Not every police call can be like the show “Cops.”
Even in a city seemingly defined by crime, a typical shift with a typical police officer can be as typical as the commercial break.
And so on Friday, when Ray Syzmczak of Medfield joined residents from across the city and climbed into a patrol car, he had no expectation of having a wild night. The major in charge of the Northern District, Ross Buzzuro, told residents they were about to have a “unique experience” and that he hoped “it will not only be educational but interesting.”
He left out the word exciting.
And at first, Syzmczak’s shift with Officer Bexley Collins seemed to be living up to all of the boss’ expectations.
The first call took them to a residential street for a man complaining that his landlord wanted to kick him out. But before the man could utter a single word, Collins’ radio buzzed with a far more urgent matter. A woman reported that men had just broken into her neighbor’s house on Loyola Southway and were at that moment sitting in a red car in the back alley.
In an instant, Syzmczak would see a man arrested at gunpoint, a police chase and a scuffle in which another suspect got away. All on one call.
“I was a little surprised to see this much in literally the first three minutes,” he said.
Friday night’s community ride-along was the second time since this summer that the Baltimore Police Department has put a citizen in every patrol car in every part of the city. It’s part of the commissioner’s attempt to not only help residents understand how cops work and what they do, but to help them feel a part of the crime-fighting team. It’s important in a city where it seems few trust the police and crime dominates the discussion.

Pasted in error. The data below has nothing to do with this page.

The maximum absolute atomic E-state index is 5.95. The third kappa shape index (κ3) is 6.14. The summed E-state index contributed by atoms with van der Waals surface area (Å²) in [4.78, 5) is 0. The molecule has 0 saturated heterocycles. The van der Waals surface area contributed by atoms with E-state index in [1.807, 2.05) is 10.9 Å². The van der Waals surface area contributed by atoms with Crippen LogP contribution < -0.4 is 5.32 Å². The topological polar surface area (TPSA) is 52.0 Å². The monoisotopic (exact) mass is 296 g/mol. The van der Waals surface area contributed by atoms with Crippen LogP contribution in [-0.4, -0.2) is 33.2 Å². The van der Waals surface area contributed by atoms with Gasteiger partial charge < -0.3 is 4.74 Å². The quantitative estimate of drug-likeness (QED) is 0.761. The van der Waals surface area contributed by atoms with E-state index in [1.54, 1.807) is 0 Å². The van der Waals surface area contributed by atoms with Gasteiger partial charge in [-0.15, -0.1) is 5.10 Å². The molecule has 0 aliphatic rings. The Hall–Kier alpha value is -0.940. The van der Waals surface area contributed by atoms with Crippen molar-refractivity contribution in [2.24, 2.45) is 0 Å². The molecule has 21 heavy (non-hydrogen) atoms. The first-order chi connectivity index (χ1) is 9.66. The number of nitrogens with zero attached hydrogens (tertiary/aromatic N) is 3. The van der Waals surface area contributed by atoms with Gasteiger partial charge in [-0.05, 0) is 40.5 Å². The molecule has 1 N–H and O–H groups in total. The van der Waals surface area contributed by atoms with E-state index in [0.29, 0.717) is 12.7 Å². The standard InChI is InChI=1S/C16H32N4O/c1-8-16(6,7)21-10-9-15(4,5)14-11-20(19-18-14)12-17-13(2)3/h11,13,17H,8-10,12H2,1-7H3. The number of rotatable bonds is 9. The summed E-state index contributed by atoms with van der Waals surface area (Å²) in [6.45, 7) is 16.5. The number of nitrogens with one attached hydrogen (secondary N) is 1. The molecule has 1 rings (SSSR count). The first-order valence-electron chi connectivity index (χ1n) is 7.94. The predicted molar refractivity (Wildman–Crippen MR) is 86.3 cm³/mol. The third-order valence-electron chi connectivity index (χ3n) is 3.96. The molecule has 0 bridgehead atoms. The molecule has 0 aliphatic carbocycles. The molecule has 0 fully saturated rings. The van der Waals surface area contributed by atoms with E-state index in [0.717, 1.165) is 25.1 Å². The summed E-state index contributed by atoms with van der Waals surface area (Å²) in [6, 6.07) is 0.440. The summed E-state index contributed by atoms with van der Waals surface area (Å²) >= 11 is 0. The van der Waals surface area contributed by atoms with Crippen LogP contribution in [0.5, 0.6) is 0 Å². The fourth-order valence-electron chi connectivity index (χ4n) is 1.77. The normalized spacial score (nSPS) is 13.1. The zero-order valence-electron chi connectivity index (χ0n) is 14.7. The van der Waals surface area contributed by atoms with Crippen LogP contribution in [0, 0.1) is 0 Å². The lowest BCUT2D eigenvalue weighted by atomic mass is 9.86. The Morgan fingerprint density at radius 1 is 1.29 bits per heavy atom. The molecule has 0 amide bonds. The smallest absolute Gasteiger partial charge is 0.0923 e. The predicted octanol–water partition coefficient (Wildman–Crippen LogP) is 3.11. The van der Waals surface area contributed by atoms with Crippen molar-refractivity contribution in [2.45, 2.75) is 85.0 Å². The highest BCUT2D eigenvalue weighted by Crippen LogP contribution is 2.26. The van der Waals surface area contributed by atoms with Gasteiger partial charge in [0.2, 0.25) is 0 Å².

The Northern District police station serves residents who live in roughly 50 neighborhoods that stretch from Charles Village to the county line and from the York Road corridor to parts of Park Heights. The officers patrol some of the city’s wealthiest and some of the city’s poorest communities, and one of the biggest urban retreats, Druid Hill Park, and the neighborhood with one of the nation’s top universities, Johns Hopkins.
Before the folks who signed up to team with a cop hit the streets of the Northern, they pored over maps of the district. Some wanted to patrol their own neighborhoods, others saw it as an opportunity to see new parts of the city. Syzmczak simply chose a spot at random.
Collins, who had joined the city force in 2001, left and then returned four years ago, got the call for the burglary and sped to Loyola Southway through alleys, careful to not use his siren to avoid tipping off the culprits. He pulled up behind the red car in a narrow, trashy alley and certainly took the four occupants by surprise.
Two jumped out of the Ford Taurus. Collins tried to grab one. He broke free and the officer, his gun drawn, ordered him to the ground. They scuffled as Syzmczak stayed in the front seat of the squad car, his view now blocked by the red car in front. All of a sudden, the suspect popped into view and ran by the police car and down the alley, with Collins running behind. Meanwhile, another officer arrested the other man farther up the alley.
In the commotion, a third man got out of the Taurus, paused to make sure no one was after him, uttered a profanity and took off. A fourth man, the driver, sat patiently in the car until Officer Timothy Coufal came over and ordered him out at gunpoint. Collins then returned, but without the man he had been chasing.